His name is Sir Apirana Ngata

His name is Sir Apirana Ngata

Below is the speech given by one of our Roncallli students at the 2017 Bishop Lyons Competition following our Young Marist Neighbours Programme to Ruatoria.  

Do you know who is on the 5 dollar note? Not a terribly hard question, as a child I often held Sir Edmund Hillary in my hand to buy gum. A great man - he climbed Mt Everest, broadcasting New Zealand to the world stage. He broke barriers.

How about the 20 then? Of course, God save the Queen! She has governed the Commonwealth for 65 years. An inspiring lady, to have lived with such burden and pressure for so long with such great poise.

So after these amazing people, I wonder who has also been put into immortal honor. To be among Sir Edmund Hillary and the Queen, who is on the $50 dollar note? I hadn’t known, and those I have asked since haven’t either.

His name is Sir Apirana Ngata. He was born on the 3rd of July 1874.

His name is Sir Apirana Ngata. He was the first Maori to obtain a degree at a New Zealand university.

His name is Sir Apirana Ngata. He spent his life in and out of government fighting for Maori welfare; from health to land to schooling. He worked tirelessly to preserve Māori culture and language from assimilation.

His name is Sir Apirana Ngata. He helped form the Maori battalion in World War 1 who fought for our safety today.

His name is Sir Apirana Ngata, and he is buried in a simple grave atop a hill at Waiomatatini outside Ruatoria. At the base of the hill is the marae he belonged to; the wharenui is large and splendid, the walls entirely covered in carvings and weavings. To look at just one is to imagine the hours upon hours it took at the hands of a master to create, the amount of effort and time put into the whole building is so immense that you can’t imagine it. The wharenui is a place of peace and rest; the walls whisper tales of pride and triumph of ancestors past. The roof above you is a strong back, to shelter you from any harm. Those invited in are to treat it like home. The air is still and stale, can feel the dust settle in the back of your throat. Reeds and a single crushed plastic poppy litter the ground. The last time someone was here was ANZAC day last year, the year before. Now the ancestors woven into the walls have only the birds making their way into the roof visiting them. The wharenui’s back is breaking. You see, what happened was that the government sold off the forestry industry to make the books look good, and all the people lost their jobs and had to move away. Now today there is no longer any life there.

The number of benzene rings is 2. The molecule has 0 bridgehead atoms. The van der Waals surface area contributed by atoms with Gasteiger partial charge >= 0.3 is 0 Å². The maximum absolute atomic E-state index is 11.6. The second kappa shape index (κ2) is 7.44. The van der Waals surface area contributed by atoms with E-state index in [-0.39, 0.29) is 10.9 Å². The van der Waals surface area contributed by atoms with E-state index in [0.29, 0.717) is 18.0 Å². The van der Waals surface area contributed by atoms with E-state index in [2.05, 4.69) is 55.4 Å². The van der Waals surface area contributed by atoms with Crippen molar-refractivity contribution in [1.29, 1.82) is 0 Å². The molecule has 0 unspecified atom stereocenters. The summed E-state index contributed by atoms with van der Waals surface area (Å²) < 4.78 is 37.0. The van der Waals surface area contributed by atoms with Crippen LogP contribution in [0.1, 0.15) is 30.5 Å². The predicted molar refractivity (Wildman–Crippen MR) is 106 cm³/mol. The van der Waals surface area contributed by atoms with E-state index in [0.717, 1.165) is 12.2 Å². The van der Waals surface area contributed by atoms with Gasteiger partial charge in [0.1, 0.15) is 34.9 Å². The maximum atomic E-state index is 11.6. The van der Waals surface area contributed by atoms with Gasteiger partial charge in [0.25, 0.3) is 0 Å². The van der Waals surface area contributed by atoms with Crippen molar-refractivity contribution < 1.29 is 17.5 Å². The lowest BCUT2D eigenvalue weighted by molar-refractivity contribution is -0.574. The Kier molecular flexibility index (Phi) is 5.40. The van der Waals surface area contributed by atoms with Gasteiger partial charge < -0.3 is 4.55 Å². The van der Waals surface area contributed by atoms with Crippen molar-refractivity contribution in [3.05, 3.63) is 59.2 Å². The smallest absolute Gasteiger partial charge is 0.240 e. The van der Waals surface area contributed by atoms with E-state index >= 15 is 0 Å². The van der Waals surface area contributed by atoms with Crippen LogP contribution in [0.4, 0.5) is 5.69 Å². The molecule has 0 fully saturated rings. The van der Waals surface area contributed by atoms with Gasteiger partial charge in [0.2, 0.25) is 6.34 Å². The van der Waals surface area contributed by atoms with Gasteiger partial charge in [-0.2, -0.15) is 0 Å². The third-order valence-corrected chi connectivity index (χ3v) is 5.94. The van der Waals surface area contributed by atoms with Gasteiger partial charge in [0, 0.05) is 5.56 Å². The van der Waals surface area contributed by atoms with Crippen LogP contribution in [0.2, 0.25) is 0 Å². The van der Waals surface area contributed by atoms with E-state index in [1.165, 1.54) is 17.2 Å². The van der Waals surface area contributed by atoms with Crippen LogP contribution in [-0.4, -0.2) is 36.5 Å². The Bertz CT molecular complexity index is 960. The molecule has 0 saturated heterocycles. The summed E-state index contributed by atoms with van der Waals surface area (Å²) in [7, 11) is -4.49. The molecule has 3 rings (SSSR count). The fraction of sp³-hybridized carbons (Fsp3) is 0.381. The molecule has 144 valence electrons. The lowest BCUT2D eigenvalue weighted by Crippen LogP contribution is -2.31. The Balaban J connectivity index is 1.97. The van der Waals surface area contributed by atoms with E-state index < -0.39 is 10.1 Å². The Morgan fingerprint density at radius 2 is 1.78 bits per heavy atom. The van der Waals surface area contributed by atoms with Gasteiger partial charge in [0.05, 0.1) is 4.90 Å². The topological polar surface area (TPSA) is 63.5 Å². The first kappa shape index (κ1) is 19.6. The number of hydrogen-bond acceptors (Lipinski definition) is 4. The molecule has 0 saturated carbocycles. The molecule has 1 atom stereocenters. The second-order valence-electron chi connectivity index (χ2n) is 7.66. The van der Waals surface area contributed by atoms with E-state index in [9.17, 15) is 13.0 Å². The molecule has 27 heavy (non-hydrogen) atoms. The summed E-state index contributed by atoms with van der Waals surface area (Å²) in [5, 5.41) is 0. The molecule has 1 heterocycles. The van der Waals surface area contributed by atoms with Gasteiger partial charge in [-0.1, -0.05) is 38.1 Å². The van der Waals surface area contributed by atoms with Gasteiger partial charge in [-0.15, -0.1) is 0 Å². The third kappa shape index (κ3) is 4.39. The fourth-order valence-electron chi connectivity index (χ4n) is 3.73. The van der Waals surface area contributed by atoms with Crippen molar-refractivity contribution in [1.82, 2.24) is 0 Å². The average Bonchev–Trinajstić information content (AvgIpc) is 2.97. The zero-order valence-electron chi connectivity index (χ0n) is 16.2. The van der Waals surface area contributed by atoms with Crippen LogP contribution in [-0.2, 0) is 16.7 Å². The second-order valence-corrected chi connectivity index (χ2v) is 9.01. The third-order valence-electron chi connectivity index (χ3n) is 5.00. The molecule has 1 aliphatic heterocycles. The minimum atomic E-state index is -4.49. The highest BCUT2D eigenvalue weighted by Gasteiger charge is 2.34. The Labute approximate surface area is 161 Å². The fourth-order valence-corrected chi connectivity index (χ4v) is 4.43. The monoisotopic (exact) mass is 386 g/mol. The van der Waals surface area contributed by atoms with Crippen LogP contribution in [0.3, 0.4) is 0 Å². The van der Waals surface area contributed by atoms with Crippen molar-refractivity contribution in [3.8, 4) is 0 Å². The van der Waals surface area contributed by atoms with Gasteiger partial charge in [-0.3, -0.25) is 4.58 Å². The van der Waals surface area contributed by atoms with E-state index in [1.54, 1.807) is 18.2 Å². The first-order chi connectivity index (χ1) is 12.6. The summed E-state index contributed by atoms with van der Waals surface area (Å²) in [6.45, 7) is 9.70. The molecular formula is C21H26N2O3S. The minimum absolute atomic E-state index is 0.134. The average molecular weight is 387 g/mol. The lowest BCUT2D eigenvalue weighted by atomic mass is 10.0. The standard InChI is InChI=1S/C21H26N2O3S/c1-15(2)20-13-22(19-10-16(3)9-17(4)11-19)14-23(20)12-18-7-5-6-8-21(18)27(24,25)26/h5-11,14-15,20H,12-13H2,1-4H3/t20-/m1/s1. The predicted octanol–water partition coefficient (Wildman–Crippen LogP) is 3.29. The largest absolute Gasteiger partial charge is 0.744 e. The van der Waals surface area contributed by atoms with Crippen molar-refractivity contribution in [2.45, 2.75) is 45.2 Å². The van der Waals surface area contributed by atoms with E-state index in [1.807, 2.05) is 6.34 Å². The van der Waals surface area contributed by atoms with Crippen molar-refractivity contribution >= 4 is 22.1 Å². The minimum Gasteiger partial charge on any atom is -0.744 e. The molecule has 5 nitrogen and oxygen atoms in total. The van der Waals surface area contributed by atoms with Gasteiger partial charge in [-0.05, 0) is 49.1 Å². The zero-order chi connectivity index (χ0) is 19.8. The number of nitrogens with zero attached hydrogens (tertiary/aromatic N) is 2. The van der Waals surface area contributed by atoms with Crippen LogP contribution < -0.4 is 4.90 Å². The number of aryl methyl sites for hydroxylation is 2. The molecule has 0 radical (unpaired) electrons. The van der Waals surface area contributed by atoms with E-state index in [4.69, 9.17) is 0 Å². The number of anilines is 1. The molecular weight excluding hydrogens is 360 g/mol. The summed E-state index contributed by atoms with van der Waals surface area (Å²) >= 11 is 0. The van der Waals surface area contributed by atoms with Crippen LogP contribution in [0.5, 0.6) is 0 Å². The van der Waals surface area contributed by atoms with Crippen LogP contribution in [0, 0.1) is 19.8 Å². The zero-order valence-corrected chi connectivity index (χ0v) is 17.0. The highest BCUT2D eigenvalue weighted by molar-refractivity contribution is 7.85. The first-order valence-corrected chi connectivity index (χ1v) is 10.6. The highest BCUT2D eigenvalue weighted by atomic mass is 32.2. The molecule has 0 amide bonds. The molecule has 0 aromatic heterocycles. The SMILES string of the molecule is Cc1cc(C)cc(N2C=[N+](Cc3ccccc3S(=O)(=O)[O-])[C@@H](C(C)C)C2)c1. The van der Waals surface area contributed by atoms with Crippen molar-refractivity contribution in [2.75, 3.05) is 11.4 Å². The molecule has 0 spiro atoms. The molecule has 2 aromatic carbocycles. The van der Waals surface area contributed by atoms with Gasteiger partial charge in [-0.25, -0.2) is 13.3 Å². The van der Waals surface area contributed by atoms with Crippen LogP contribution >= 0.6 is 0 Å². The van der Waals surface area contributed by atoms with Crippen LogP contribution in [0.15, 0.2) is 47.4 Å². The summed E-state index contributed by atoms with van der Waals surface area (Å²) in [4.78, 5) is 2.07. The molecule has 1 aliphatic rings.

And I ask myself why? Why should there be documentaries and museums dedicated to Sir Edmund Hillary and galas every year for the Queen, but a Maori hero who has been lifted to the same honor be left forgotten? Why should we value them over him? The soul is the same; the difference is found in the colour of their skin. That difference can cover our eyes until we are blind. Ignorance is only blissful for you.

Every day there are things that we are losing. We say that we are clean and green, that we are bicultural, boast our 100% kiwi owned and operated, pride ourselves with our uniqueness. This is what we believe to be our identity, but we are not noticing as it disappears. Our farms and forests have been sold to overseas investors, we can no longer work in them. Our rivers are being choked with filth and disease, we can no longer swim in them. Centuries old sacred rock art is being marred by slashes of spray paint, they can no longer tell us their stories. There is not a single school that still teaches carving, skills are no longer being passed down. Te reo is dying, and the honored Maori hero who fought for all of this is forgotten, his home deserted. And what are we doing about it? Not much. This is our cultural identity as New Zealanders that is steadily falling apart.  

This downwards spiral is not going to stop if we do nothing and pretend that it’s not there. If this continues I wonder what will be left for our children growing up. Tinirau of Whanganui said “Toi tu te kupu, toi tu te mana, toi tu te whanau.” which means that without language, without mana, and without land, the essence of being Maori does not exist, but is just a skeleton of what it should be. Will we let our culture die and become a skeleton? What if the future New Zealand is a place of gluggy brown rivers, where half the land is not ours, mountains of landfills that you could confuse with the southern alps, the only remnants of Maori culture stuffed behind streaky glass in a museum. What if every marae is abandoned? Our decisions today not only affect us but for those decades away. It is our duty to preserve the New Zealand we love for those who will come after us.

We can’t stand by and let this happen, and now is the time for our generation to raise our voices and spread awareness. Soon this country will be in our hands and although we will be handed a problem that we didn’t create it is our place to solve it. There are wounds in this earth and it is our hands that will heal it. The flame of Te Reo is spluttering, and it is up to us to feed it. There are many heroes, Maori and Pakeha alike that have been forgotten. It is up to our hearts to remember them.

His name is Sir Apirana Ngata. You can see him on the $50 note.